What is West Syndrome?

West Syndrome or Infantile spasms is a rare form of epilepsy that occurs in young children, usually under the age of one. In the UK, approximately 400 children are diagnosed with the syndrome every year. The average age for the onset of spasms is around 4 months, but some children may be as young as 1 month old, or may experience them a little later up to 2 years old. 


What does an Infantile Spasm look like?

Infantile Spasms may consist of movements such as: 

  • Jerky movements in clusters
  • Short spasms lasting 1 -2 seconds
  • A period of relaxation between clusters
  • Head dropping forward
  • Arms being flung forward
  • Legs being drawn up towards the body
  • Subtle spasms may just include a nod of the head or movement of the eyes. 

The spasms can look similar to common disorders such as colic or reflux, or a baby’s normal ‘startle’ reflex.

This video by UK Infantile Spasms Trust shows examples of how the spasms may appear.

How is West Syndrome diagnosed?

If a child is thought to have infantile spasms, they need urgent referral to a paediatrician, and probably discussion with, or review by, a neurologist. If you suspect a child is having infantile spasms, try to video this happening and get them to the closest A&E department. 

For a diagnosis, a child's brainwaves need to be assessed with an EEG test (electroencephalogram). The EEG is a test that measures electrical activity in the brain by placing a series of small electrodes on the child’s scalp and connecting them to a computer. It often involves taking a video of the child’s movements at the same time (video-EEG) to correlate any seizure episodes or movements.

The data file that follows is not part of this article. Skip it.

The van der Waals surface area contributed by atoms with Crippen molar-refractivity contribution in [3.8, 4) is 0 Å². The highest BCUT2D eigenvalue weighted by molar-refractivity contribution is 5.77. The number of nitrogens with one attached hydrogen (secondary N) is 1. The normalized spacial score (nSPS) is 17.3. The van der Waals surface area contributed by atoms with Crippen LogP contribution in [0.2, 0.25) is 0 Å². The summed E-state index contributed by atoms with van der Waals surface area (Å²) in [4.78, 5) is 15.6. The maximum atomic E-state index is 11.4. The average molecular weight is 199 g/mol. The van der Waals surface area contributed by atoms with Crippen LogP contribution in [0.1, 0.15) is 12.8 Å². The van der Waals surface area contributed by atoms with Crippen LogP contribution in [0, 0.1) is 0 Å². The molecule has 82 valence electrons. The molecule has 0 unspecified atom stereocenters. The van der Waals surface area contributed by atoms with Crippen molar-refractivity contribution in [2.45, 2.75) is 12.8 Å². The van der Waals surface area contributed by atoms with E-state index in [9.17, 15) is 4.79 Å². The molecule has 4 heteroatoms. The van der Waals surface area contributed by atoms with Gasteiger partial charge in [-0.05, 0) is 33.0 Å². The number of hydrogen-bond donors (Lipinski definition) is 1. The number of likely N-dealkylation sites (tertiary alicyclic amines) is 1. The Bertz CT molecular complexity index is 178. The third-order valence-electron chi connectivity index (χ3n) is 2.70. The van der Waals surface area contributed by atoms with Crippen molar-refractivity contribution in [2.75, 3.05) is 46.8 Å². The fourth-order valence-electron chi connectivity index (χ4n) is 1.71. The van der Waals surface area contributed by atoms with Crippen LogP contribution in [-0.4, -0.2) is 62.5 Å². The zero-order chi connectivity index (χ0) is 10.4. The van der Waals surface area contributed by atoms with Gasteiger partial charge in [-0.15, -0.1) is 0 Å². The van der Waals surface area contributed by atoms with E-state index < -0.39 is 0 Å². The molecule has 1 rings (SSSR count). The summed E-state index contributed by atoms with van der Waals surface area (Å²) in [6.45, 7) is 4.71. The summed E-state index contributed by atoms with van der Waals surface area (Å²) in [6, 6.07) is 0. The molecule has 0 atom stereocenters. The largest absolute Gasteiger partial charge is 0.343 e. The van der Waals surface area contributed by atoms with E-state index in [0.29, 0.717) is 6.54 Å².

Early diagnosis is so important. A child experiencing infantile spasms seizures has a chaotic brainwave pattern, which can lead to loss of skills and brain damage. It is incredibly important to recognise that a child has infantile spasms as soon as possible, because medication can be given that may control the spasms. The longer the spasms continue before they are treated and controlled, the greater the risk that development will be affected.

infant having an EEG
Rachel having an EEG - Image courtesy of UKIST

What causes West Syndrome?

There are many reasons that a child may experience infantile spasms. There are at least 200 known conditions that affect the brain, such as structural problems, genetic diseases and metabolic diseases, and any of these could lead to infantile spasms. Some parents may already know or suspect that their child an underlying condition or concerns with development. After initial investigations, an underlying cause will be found in approx 70% of cases. 

child with west syndrome
Faith - Image courtesy of UKIST

Are there treatments available?

Infantile spasms do not generally respond to the types of anti-seizure medication used to treat most other forms of epilepsy. Two types of medication have proved to be most effective either individually or as a combination:

  1. Hormonal treatment with ACTH or prednisolone 
  2. Treatment with vigabatrin (Sabril)

Other options for the treatment and management include:

child with west syndrome
Tristan - Image courtesy of UKIST

What next?

Hopefully the treatments will stop the spasms, and you will consult with your child's doctor as to whether further treatment is needed to prevent the spasms from coming back. Around 60% of children with West Syndrome or Infantile Spasms will develop other types of seizures during their lifetime, depending on the underlying cause of their condition. West Syndrome can often develop into Lennox-Gastaut syndrome with mixed types of seizures as children get older. 

It's important to know that if you are going through this with your child, that you are not alone and there is lots of support out there for you. It may help to connect with other parents experiencing a similar situation to you, or talk through your situation with someone. 

child with west syndrome
Chloe - Image courtesy of UKIST

Further Information

If you have any questions or would like to join a community of other carers affected by Infantile Spasms, visit the UKIST website. You’ll find lots of helpful advice, information and access to support.